GST council meeting

The 48th GST Council meeting had announced amendments to be made to the provisions relating to 'Online Information and Database Access or Retrieval services' (OIDAR) to reduce interpretation issues and litigation on taxability of such services. The Finance Bill 2023 has now proposed amendments to the definition of OIDAR and Non-Taxable On-line Recipient (NTOR) thereby, significantly expanding the scope of taxability.

Amendment Proposed

The definition of OIDAR has been amended to exclude the condition of "essentially automated and involving minimum human intervention". Further, the definition of NTOR has been substituted to mean "any unregistered person receiving online information and database access or retrieval services located in taxable territory". Here, it has been clarified that unregistered person will include persons who are solely registered for the purpose of tax deduction at source (TDS) such as department or establishment of Central Government, State government, local authority, government agencies.

Issues sought to be addressed

  • Interpretation of the term "essentially automated and involving minimum human intervention" was being a subject matter of litigation under the service tax regime which continued under the GST regime. An automated service, such as pre-recorded lecture, can be argued as automated involving minimum human intervention at the time when the services are availed (when the recording is being played), whereas, there is necessarily a significant human intervention at the time when the recording is being created. A further issue that arises is as to what is the extent of intervention to qualify as 'minimal'1.
  • Another issue was with respect to the definition of NTOR which is presently defined to mean "any Government, local authority, governmental authority, an individual or any other person not registered and receiving online information and database access or retrieval services in relation to any purpose other than commerce, industry or any other business or profession, located in taxable territory".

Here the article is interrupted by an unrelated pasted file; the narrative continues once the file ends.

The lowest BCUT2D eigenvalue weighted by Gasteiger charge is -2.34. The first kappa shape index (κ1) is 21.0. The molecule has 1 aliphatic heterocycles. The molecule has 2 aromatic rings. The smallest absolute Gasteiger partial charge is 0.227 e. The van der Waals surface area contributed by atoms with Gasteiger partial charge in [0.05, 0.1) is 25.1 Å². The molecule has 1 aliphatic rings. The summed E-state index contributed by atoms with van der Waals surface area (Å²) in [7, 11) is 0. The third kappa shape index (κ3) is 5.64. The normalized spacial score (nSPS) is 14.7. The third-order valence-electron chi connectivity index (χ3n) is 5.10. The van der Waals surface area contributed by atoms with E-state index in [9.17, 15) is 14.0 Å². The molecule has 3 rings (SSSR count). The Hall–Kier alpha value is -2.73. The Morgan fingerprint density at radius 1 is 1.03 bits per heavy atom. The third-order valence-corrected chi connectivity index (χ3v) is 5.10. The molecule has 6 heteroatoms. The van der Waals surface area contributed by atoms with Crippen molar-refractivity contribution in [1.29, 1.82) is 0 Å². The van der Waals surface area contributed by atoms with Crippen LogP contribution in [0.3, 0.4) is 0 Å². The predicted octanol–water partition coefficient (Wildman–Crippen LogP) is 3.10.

The above definition creates a confusion as to the extent of liability of a non-resident service provider where the NTOR is availing OIDAR services for the purposes of business or commerce but is unregistered under GST. Strictly speaking, the non-resident service provider is not liable in such cases, but it is practically impossible for it or the GST authorities to ascertain whether the recipient of services is using the services for personal or business purpose.

Impact of the amendment


    The proposed amendment significantly enhances the scope of taxability for OIDAR services by covering every service as listed in the definition liable to GST in the hands of non-resident service provider, irrespective of the level of human intervention. In addition, the non-resident supplier will be liable to GST for all unregistered recipients, whether or not the services are used for business or commerce.

    A confusion that gets aggravated is the coverage under the definition of OIDAR services. The scope of the definition is very wide to cover almost all online services. There could therefore be a dispute on the person liable to pay tax if a view is taken either by the non-resident service provider or by the GST authorities as to the coverage under the definition. e.g., online customization of software for a non-registered recipient – whether now covered under OIDAR or is it covered under RCM. Also, even in a situation where the non-resident service provider incorrectly fails to pay GST, the authorities may allege levy of tax in the hands of the recipient under RCM which will then have to be defended. Hence, it becomes imperative for a recipient to obtain a certainty on whether the GST has been discharged by the non-resident service provider on services availed by it.


1 Circular No. 202 dated 09.11.2016 issued under the Service regime had clarified that where the provision of digital content is essentially automatic, and the small amount of manual process involved doesn't change the nature of supply from an OIDAR service.

The content of this article is intended to provide a general guide to the subject matter. Specialist advice should be sought about your specific circumstances.